Leftyhunter
 
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Harms88

Sergeant
Joined
Oct 13, 2019
Location
North of the Wall & South of the Canucks
The North had an issue with all it’s armies that was actually still hampering it by late 1864. Few recruits were put in existing regiments, as most were put in new regiments being raised. These regiments would have few veterans, and those would only be men that were returning to the ranks after their regiments were dissolved due to the end of enlistments. Many of them that were put in existing regiments were bounty jumpers and draftees, men who weren’t exactly enthusiastic about their lot in life.

Compare this to the South, where by basically 1863 put all new recruits into existing regiments. This hindered the combat effectiveness of green Northern soldiers, who had few men of experience to help steady them in combat.

Author Harry Harrison in his alternate history book Star & Stripes Forever stated that by mid-1862, even one American army, north or south, could have easily beaten the combined might of Europe. 🤣 As has already been stated, British soldiers spent years in the ranks. Maybe the US Regular Army division could go toe-to-toe, as these men had a similar demand on them, but the majority of the AOTP was made up of citizen soldiers, basically a higher trained militia soldier.

It is also arguable that the tactics of the European armies had were perhaps of better quality as well. Such as European foot soldiers could handle cavalry attacks a bit better than I feel that American troops could, as European cavalry was used much more aggressively on the battlefield than especially the AOTP’s cavalry was.

If anything, I think the AOTP may be able to fight the British and the French to a draw individually, but I don’t think they would be able to decimate them on the battlefield.
 

Saphroneth

Major
Joined
Feb 18, 2017
Maybe the US Regular Army division could go toe-to-toe, as these men had a similar demand on them, but the majority of the AOTP was made up of citizen soldiers, basically a higher trained militia soldier.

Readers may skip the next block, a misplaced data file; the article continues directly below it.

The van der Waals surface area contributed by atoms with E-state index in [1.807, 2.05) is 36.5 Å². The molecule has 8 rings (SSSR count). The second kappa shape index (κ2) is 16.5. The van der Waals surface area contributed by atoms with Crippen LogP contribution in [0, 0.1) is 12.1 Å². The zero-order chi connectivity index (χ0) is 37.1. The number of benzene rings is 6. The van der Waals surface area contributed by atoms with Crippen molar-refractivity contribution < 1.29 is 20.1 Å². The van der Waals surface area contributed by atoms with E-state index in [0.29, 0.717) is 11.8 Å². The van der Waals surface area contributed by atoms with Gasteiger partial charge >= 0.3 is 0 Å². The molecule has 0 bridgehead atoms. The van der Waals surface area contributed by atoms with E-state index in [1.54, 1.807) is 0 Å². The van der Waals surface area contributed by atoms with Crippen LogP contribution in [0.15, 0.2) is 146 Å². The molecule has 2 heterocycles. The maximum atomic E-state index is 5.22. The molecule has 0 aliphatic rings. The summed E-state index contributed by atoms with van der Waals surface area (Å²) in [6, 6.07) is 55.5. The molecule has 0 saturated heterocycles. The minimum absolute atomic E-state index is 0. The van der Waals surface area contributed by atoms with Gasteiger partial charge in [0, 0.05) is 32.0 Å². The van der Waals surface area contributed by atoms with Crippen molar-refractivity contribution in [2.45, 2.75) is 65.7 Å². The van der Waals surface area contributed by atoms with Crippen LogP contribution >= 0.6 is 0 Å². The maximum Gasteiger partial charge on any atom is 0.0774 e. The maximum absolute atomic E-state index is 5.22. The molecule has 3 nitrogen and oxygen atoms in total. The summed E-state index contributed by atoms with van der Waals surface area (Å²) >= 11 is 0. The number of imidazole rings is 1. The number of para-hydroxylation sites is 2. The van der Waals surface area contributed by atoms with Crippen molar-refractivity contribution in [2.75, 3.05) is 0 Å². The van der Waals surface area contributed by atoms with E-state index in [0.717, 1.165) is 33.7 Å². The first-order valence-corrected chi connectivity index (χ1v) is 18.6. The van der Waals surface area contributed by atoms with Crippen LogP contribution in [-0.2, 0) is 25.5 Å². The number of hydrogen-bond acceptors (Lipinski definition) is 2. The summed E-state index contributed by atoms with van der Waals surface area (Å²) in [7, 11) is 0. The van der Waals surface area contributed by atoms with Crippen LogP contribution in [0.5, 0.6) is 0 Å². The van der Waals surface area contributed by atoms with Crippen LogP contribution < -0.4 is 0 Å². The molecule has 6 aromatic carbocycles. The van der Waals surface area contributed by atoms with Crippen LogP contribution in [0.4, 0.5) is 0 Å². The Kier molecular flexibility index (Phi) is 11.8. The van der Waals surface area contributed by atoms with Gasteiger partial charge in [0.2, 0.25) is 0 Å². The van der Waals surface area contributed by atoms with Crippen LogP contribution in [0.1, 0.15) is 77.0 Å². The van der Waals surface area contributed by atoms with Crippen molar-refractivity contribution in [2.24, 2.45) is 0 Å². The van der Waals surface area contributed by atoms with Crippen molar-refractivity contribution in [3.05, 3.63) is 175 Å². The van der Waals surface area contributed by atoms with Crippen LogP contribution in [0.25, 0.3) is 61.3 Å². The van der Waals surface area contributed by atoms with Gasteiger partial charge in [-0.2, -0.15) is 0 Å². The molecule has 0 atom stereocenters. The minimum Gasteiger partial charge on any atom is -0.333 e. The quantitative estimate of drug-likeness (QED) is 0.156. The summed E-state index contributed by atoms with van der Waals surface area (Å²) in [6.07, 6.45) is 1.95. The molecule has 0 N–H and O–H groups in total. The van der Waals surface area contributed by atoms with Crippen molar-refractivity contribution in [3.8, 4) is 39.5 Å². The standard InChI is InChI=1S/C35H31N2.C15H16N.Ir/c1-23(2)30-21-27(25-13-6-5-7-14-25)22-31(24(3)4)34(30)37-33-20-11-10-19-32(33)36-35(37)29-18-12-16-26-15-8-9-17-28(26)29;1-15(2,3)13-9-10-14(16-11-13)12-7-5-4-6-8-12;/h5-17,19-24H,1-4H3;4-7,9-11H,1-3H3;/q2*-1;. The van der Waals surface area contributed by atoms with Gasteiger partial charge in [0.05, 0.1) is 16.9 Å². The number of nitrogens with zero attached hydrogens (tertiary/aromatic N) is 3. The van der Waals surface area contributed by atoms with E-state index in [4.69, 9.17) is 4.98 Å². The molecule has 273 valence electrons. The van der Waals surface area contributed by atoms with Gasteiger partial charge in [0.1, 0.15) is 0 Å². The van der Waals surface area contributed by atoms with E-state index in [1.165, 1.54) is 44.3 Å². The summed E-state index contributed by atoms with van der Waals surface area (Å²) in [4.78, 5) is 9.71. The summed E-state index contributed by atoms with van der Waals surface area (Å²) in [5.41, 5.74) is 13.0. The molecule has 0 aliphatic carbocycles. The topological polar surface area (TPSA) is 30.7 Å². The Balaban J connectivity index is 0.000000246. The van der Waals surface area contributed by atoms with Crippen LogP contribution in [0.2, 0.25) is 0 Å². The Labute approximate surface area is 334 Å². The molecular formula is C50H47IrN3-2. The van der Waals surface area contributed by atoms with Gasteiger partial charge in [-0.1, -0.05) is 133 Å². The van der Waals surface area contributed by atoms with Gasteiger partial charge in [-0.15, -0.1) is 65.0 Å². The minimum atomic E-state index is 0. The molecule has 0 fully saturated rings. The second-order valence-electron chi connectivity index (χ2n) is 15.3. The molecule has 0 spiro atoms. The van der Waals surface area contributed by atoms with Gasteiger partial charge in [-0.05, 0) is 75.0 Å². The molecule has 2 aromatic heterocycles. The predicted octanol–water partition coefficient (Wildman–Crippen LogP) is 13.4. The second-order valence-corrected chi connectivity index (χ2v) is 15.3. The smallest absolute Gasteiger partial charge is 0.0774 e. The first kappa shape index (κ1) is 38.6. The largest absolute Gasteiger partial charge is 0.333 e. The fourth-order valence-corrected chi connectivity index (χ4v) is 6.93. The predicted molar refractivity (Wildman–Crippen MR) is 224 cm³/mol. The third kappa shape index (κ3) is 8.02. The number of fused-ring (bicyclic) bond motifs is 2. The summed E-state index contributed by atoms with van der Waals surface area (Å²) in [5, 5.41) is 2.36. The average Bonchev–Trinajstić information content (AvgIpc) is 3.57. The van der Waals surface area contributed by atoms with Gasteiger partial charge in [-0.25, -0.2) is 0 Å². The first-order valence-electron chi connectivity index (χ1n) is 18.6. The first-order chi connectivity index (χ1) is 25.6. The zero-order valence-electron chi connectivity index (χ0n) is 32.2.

I actually don't know about that - remember that much of the manpower in the Regulars was actually newly recruited at the start of the war. They probably trained better, but the 11th Infantry for example wasn't long-service.

If anything, I think the AOTP may be able to fight the British and the French to a draw individually, but I don’t think they would be able to decimate them on the battlefield.

Really? I'm not sure how you can get the AotP fighting the British (say) to a draw - there are simply so many capabilities the British army has that are not in the Army of the Potomac, and no countervailing massive advantage in the other direction.

What counter does the AotP have to British artillery wheeling into battery on a hill a mile and a half away and starting to methodically counterbattery the Union gunners? Or British skirmish lines setting up at 600 yards to snipe out anyone they can see?
 
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Cavalier

First Sergeant
Joined
Jul 20, 2019
@leftyhunter An interesting little story concerned a Spanish regiment going into battle and upon discharging their own muskets became so frightened they proceed to discard them and flee. Weather exactly true or not, I believe there might be some disagreement.the

It is my impression however, that the consensus among Napoleonic historians is not that the Spanish soldiers were inferior to the soldiers of other armies but that the administration and leadership of the army in that time were so poor that the army was unable to function in most respects, as it should.